How can I say it, Dad?

By Stephan Drew

It’s almost Fathers Day and I haven’t even bought a card. I will before Sunday but I know that, as is usually the case, I won’t be satisfied with whatever card I purchase. How can you describe exactly how much your father means in just a few small, cute phrases? How do I tell my Dad how much his guidance has helped me throughout my life? How can I make him understand that I know and appreciate all that he went through to provide for his family and give us a better life? I would never be who I am if it weren’t for him. I wouldn’t have the knowledge base I have if he hadn’t driven me to read, study and learn. If it weren’t for my father, I would never have travelled around the world before I was even a teenager. I also would not have such an appreciation for different beliefs and such a wide variety of ideas and opinions if my father had not allowed us the opportunity to see the diverse cultures that we saw. He taught me to always keep an open mind until all the facts were in and, only then, to make a final decision. He taught me how to value everyone – whether I agree with them or not. He showed me that each of us has a story to tell, no matter how unimportant we may think it is at the time. And he did the majority of these things with a silent strength. You see, my father leads by example. He’s not big on instruction or long lectures. But, if you watch him closely, you’ll learn quite a lot. Usually a very quiet man, you’ll never hear him complain, unless he’s dealing with a very troublesome issue. He gets up every morning whistling, happy just to be alive. From time to time, it still puzzles me why he is so positive about life. He was born during the Great Depression, grew up a sharecropper’s son, and left school in the 8th grade to work on the farm. He later completed his education in the military and has been a voracious reader ever since. I learned from my father that “intelligence” and “wisdom” are totally different things – as far away from each other (and as contrasting) as the moon and the sun. Like the sun, intelligence is the light that is emitted in abundance. It is forceful, it has power and can be overbearing. The moon, however, gives off no light of its own. It reflects the light from the sun and utilizes that reflection to benefit itself and other celestial bodies nearby. Intelligence and wisdom work just like that. “Intelligence” means you know a lot of information. “Wisdom” is being able to practically apply what you know to benefit yourself and others. You can be supremely “educated”, have multiple degrees, and still not be “wise”. Yes, my Dad taught me that and much, much more. How to listen to others with a smile, even if you disagree with what they say. How to always work at something, in order to feel that you accomplished something every single day. How to care for others without expecting anything in return. How to be self-sufficient so you’ll never need to depend on anyone else. How honesty, integrity and hard work will carry you much farther than all the riches in the world. And he taught me how to show my gratitude to God for everything I have. Those millions of tiny things that help shape you and make you into a much better person are the things I thank him for. I hate it took me so long, Dad, to learn many of the things you were constantly showing me. But, since you’re reading this now, you know how much I absorbed along the way and whether all your effort was worth it. I’m so glad you’re my father. I love you with all my heart and hope to keep you here to guide me for many years to come. Happy Fathers Day, Dad!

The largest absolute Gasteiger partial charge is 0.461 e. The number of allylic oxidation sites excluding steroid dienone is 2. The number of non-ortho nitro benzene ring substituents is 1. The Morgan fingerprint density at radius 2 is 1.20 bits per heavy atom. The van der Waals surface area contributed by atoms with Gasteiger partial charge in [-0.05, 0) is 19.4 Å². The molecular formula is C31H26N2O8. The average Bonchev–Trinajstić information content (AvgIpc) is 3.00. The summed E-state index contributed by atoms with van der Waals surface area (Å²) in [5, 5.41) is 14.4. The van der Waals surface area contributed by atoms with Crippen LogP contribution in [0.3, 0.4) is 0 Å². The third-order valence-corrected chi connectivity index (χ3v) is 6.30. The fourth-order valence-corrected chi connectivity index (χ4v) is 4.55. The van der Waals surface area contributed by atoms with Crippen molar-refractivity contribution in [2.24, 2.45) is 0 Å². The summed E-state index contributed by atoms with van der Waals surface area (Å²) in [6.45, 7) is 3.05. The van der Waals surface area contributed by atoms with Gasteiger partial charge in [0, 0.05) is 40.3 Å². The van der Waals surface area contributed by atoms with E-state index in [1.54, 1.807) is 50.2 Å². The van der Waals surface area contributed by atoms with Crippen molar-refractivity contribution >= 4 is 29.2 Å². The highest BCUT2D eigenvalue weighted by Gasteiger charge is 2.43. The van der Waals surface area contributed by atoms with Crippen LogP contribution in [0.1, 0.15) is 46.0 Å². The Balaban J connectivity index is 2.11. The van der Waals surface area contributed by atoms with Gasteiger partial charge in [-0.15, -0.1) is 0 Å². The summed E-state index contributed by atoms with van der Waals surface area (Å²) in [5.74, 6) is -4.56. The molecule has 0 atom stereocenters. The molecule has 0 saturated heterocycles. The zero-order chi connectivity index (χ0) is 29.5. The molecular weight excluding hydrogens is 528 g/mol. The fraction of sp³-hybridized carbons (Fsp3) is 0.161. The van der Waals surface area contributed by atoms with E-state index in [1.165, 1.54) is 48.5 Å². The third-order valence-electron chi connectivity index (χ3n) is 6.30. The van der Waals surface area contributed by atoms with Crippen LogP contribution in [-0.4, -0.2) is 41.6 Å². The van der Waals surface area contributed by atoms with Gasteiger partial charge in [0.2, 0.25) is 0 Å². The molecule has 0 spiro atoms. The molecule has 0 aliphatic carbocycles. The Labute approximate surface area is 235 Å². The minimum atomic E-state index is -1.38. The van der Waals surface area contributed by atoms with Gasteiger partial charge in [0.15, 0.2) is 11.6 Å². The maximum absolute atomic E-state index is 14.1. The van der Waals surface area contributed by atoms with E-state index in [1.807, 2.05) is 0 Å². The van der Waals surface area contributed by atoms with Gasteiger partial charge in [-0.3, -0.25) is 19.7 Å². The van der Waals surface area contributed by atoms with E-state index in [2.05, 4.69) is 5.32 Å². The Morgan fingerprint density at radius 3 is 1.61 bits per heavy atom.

Author: Rachel Howell

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